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In our “Leading Together” series, we’re bringing together women who carved out new career paths, harnessed their skills, and overcame the burnout of managing competing priorities. They’re sharing their insights and the tools women need to say “yes” to career advancement and “hell yes” to that next leadership role. Hosted live on the Booz Allen Facebook page every third Thursday of the month, tune in live, view previous episodes, or read our key takeaways below.
Being an entrepreneur can provide a tremendous amount of personal and professional freedom, but jumping into and navigating the startup world comes with its own obstacles. As women-owned businesses are growing in size, companies with female founders earned only 2.2 percent of the $130 billion venture capital investments awarded in 2018. The statistics are even more grim for female founders of color.
Alexé Weymouth, Global Women’s Business Resource Group lead at Booz Allen, sat down with B.J. Wiley Williams, founder and CEO of SoHookd, and Michelle Brown, founder and CEO of CommonLit to discuss how they built their startups from the ground up, approach risk taking, and stay empowered in traditionally male-dominated spaces. Here are their top takeaways for taking a professional leap:
Navigating your career can sometimes feel overwhelming—especially when jumping from a stable corporate life to the more volatile entrepreneurial world. When she became unsure about what to do next, B.J. said, “I used passion and intuition as my compass.” Both B.J. and Michelle went through a series of jobs and academic degrees to figure out what they wanted––and didn’t want––to pursue.
In B.J.’s case, her love for the wellness industry led her to want to learn more and start her own wellness-focused company. To fully immerse herself, she left her corporate consulting job to work as a store manager for an athleisure brand. Working on the sales floor, interacting with customers every day gave her the opportunity to better understand the market. While she left what might have been seen as a more stable and safe job, following her passion and curiosity led B.J. to gain knowledge that ultimately equipped her to found her own company.
For Michelle, learning in grad school about how slowly educational policy moves ignited her fervor to find a solution. After expressing her frustration, Michelle’s academic advisor suggested she develop a business plan to fill the gaps she saw in the system. That business plan became the foundation of CommonLit.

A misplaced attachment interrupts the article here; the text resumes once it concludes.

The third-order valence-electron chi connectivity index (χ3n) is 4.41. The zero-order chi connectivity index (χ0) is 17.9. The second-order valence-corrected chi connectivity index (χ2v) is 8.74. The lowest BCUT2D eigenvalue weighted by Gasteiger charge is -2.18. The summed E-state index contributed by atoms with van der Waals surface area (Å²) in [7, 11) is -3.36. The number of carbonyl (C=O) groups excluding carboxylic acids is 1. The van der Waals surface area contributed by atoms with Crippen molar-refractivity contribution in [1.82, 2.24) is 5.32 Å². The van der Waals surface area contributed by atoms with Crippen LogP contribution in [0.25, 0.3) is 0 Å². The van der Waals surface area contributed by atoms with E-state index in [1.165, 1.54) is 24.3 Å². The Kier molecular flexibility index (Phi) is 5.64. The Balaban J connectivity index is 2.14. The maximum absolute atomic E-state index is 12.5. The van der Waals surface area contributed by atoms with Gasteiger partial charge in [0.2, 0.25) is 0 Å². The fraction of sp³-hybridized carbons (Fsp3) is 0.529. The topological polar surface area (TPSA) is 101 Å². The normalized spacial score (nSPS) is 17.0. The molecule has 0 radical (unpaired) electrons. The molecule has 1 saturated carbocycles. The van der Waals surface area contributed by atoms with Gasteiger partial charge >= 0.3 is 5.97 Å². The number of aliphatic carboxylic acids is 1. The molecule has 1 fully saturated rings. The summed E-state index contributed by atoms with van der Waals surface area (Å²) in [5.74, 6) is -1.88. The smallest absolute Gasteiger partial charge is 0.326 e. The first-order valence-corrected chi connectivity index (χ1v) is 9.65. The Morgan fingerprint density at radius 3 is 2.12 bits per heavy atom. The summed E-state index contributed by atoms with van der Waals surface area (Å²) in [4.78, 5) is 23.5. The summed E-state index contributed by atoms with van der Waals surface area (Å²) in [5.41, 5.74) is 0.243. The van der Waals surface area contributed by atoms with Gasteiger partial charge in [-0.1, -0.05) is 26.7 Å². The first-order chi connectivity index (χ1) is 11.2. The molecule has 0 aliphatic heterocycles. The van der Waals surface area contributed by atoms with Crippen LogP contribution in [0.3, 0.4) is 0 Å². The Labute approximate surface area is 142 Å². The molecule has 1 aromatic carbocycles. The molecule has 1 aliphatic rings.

B.J. and Michelle’s companies didn’t come together overnight; however, they made the most out of each opportunity by enjoying and learning from what the present moment had to offer.
It’s common to hear a lot more “no” than “yes” when first getting your startup off the ground. However, “A ‘no’ is one step closer to a ‘yes,’” said B.J. When met with resistance or criticism, use it as an opportunity to improve your pitch or idea so that you eventually get a “yes.”
To persist, try Michelle’s “every floor, every door” mentality: If you keep knocking on every door on every floor in the proverbial building of entrepreneurship, you’ll eventually find someone who’s going to buy into your idea and support your next steps.
There’s strength in numbers. As an entrepreneur, surrounding yourself with the right people can provide a solid foundation while establishing your business and reaching goals. When building your advisory or executive board, start by selecting people you know you feel comfortable around. If you don’t feel like you could talk to them about a nascent idea or complex question, they’re probably not the best fit.
Michelle and B.J. encourage selecting those who complement your skill set. While the typical inclination can be to want the highest profile people for a star-studded group, that’s not always the best fit, depending on your needs. You may need someone who can get their hands dirty and help with legal advice or financial operations. If you’re trying to expand your network, however, looking for more prominent individuals may be the right move. Regardless of who they are, never be afraid to ask for help. “It’s amazing how many people will say ‘yes’ if you just ask,” Michelle said.
No matter where you are and where you intend to go in your career, B.J. and Michelle’s advice can help direct your next step.